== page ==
"Saint Sergius' labours (central part of the triptych)  Mikhail Nesterov, 1896-1897

In the period described monasteries would be established in the following pattern. A hermit would go into the woods in search of a secluded place for prayer. Others would join him over time to form a monastery. The senior, by then weary of his fame, would leave in search of a more deserted place where all would begin again. In a different pattern, a cenobite would be granted the holy blessing to leave his monastery and found a new one in a different place. Princes and rich people built monasteries as well, but monastic life was established by monks steeled by the hardships of secluded living.

The 15th century is considered the begining of the Golden Age of Russian monasticism. The 14th and the 15th centuries were marked by the endeavours of the likes of Demetrius of Priluki, Cyril of Cholma, Alexander of the Kushta, Stephen of Makhrish, Alexander Kushtsky, Stephen of Perm, Pachomius of the Nerekhta, Dionysius of Suzdal, Sergius of Nurom, Cyril of Belozersk, Sabbatius of Solovki and Andrei Rublev. The list can go on, but it will still fail to include all those monks whose names are lost to time or who chose to remain unknown out of humility. Many monks shared the bonds of friendship throughout their lives and served the people as well as God.

A close reading of their lives reveals a desire to help those around. A Russian monk was always loyal to his country, and even though he would relinquish any wordly ties, he was not a stranger to world or its ills. In pursuit of lofty spiritual aspirations, he still cared for his people and pray for them.

"St Sergius Blessing Prince Dmitry Donskoi Before the Kulikovo Battle", Mikhail Nesterov (sketch, 1898-1899)

When by the 15th century Russia had begun overcoming the horrors of the Tatar rule, the Moscow principality had grown stronger, and the people had felt more secure and confident in their future, monastic life entered a decline. With greater well-being and affluence, fewer sought to trade their wealth and comfort for a secluded life away and a quest for salvation. There were still those who undertook this spiritual endeavour with many monks achieving sainthood, but the overall monastic movement no longer had the motivation and the popularity it enjoyed during the time of Sergius and his disciples.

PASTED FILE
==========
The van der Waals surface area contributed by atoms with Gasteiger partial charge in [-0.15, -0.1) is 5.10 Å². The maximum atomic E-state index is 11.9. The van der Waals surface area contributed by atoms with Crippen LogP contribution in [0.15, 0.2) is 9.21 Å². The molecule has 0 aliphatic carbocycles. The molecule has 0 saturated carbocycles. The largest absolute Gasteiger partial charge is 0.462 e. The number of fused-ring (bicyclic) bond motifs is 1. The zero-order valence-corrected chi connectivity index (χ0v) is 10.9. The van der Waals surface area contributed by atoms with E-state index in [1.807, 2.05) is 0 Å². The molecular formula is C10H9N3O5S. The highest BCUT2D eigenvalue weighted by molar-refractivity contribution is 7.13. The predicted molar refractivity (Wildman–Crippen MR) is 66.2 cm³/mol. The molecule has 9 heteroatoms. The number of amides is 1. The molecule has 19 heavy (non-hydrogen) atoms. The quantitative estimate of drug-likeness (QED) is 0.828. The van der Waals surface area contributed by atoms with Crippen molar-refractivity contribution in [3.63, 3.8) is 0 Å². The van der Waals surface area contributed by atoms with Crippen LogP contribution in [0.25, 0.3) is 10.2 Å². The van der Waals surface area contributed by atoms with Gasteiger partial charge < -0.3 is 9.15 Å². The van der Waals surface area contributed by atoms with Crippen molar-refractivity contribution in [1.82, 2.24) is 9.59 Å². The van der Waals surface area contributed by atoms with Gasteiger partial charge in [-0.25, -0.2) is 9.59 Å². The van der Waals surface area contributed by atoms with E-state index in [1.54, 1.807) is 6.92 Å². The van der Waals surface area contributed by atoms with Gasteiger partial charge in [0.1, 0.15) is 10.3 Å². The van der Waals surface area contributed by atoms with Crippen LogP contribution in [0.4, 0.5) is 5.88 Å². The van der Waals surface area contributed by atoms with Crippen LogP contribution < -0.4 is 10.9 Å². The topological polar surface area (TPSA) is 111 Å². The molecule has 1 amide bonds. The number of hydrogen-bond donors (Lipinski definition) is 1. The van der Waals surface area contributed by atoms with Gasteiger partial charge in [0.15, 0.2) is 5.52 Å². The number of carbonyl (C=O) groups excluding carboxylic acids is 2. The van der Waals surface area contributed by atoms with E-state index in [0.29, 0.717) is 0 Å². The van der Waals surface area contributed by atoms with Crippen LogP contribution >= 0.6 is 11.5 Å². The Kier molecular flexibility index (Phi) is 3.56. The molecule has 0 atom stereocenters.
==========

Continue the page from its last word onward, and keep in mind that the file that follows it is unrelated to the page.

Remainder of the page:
Still, whatever the trials that were to face the Church and Russia in the centuries to come, Sergius’ personality was a guiding star for the thousands who would wish to dedicate their lives to God. Be it the Troubled Times, or the turmoil of the Schism, or the storm of Peter the Great’s reform, the splendour of the Palace Revolutions Era, the ‘enlightened’ 19th century, or the bolshevism years, hegumen Sergius was ever the ideal to inspire a monastic following. Even when Russia was farthest from God his life served as a reminder of just how high a Christian may rise in his spiritual endeavour. It would be no exaggeration to say the best of Russia’s culture or moral character including Andrei Rublev’s The Trinity, the white churches, the great literary heritage, is thanks to a reimagination of the blessed experience that the great monk of Radonezh gathered and built on.

"St Sergius Blessing Prince Dmitry Donskoi Before the Kulikovo Battle", Mikhail Nesterov (sketch, 1898-1899)

Original article: https://foma.ru/nasledie-sergiya-radonezhskogo.html